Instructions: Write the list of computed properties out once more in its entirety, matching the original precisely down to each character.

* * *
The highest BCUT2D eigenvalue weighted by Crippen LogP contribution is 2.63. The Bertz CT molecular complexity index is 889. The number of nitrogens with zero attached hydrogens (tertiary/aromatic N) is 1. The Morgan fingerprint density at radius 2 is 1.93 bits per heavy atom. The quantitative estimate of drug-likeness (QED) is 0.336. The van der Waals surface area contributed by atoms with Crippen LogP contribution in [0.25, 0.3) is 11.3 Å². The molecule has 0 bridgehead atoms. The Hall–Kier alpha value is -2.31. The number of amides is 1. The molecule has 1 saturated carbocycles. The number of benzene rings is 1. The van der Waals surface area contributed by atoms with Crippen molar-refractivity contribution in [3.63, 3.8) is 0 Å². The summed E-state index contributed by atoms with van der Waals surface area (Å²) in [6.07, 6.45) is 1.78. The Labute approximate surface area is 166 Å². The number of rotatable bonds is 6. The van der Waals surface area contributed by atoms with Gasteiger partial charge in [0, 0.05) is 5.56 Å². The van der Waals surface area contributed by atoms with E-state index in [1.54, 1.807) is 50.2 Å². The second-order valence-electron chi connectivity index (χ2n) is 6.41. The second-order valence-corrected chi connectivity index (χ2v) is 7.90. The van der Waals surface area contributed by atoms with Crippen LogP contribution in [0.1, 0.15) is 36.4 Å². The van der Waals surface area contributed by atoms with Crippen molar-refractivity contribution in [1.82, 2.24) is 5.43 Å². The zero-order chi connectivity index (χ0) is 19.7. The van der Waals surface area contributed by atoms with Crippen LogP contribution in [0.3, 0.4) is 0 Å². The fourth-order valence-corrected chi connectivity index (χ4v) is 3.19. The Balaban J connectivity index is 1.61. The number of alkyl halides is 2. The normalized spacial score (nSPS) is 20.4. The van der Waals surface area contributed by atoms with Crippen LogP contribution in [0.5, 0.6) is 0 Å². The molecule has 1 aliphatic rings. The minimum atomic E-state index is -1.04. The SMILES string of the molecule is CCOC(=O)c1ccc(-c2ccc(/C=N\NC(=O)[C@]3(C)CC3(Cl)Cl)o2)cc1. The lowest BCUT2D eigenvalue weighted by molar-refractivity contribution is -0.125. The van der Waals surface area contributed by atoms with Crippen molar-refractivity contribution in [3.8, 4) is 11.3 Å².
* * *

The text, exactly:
The highest BCUT2D eigenvalue weighted by Crippen LogP contribution is 2.63. The Bertz CT molecular complexity index is 889. The number of nitrogens with zero attached hydrogens (tertiary/aromatic N) is 1. The Morgan fingerprint density at radius 2 is 1.93 bits per heavy atom. The quantitative estimate of drug-likeness (QED) is 0.336. The van der Waals surface area contributed by atoms with Crippen LogP contribution in [0.25, 0.3) is 11.3 Å². The molecule has 0 bridgehead atoms. The Hall–Kier alpha value is -2.31. The number of amides is 1. The molecule has 1 saturated carbocycles. The number of benzene rings is 1. The van der Waals surface area contributed by atoms with Crippen molar-refractivity contribution in [3.63, 3.8) is 0 Å². The summed E-state index contributed by atoms with van der Waals surface area (Å²) in [6.07, 6.45) is 1.78. The Labute approximate surface area is 166 Å². The number of rotatable bonds is 6. The van der Waals surface area contributed by atoms with Gasteiger partial charge in [0, 0.05) is 5.56 Å². The van der Waals surface area contributed by atoms with E-state index in [1.54, 1.807) is 50.2 Å². The second-order valence-electron chi connectivity index (χ2n) is 6.41. The second-order valence-corrected chi connectivity index (χ2v) is 7.90. The van der Waals surface area contributed by atoms with Crippen LogP contribution in [0.1, 0.15) is 36.4 Å². The van der Waals surface area contributed by atoms with Crippen molar-refractivity contribution in [1.82, 2.24) is 5.43 Å². The zero-order chi connectivity index (χ0) is 19.7. The van der Waals surface area contributed by atoms with Crippen LogP contribution in [0.3, 0.4) is 0 Å². The fourth-order valence-corrected chi connectivity index (χ4v) is 3.19. The Balaban J connectivity index is 1.61. The number of alkyl halides is 2. The normalized spacial score (nSPS) is 20.4. The van der Waals surface area contributed by atoms with Crippen LogP contribution in [0.5, 0.6) is 0 Å². The molecule has 1 aliphatic rings. The minimum atomic E-state index is -1.04. The SMILES string of the molecule is CCOC(=O)c1ccc(-c2ccc(/C=N\NC(=O)[C@]3(C)CC3(Cl)Cl)o2)cc1. The lowest BCUT2D eigenvalue weighted by molar-refractivity contribution is -0.125. The van der Waals surface area contributed by atoms with Crippen molar-refractivity contribution in [3.8, 4) is 11.3 Å².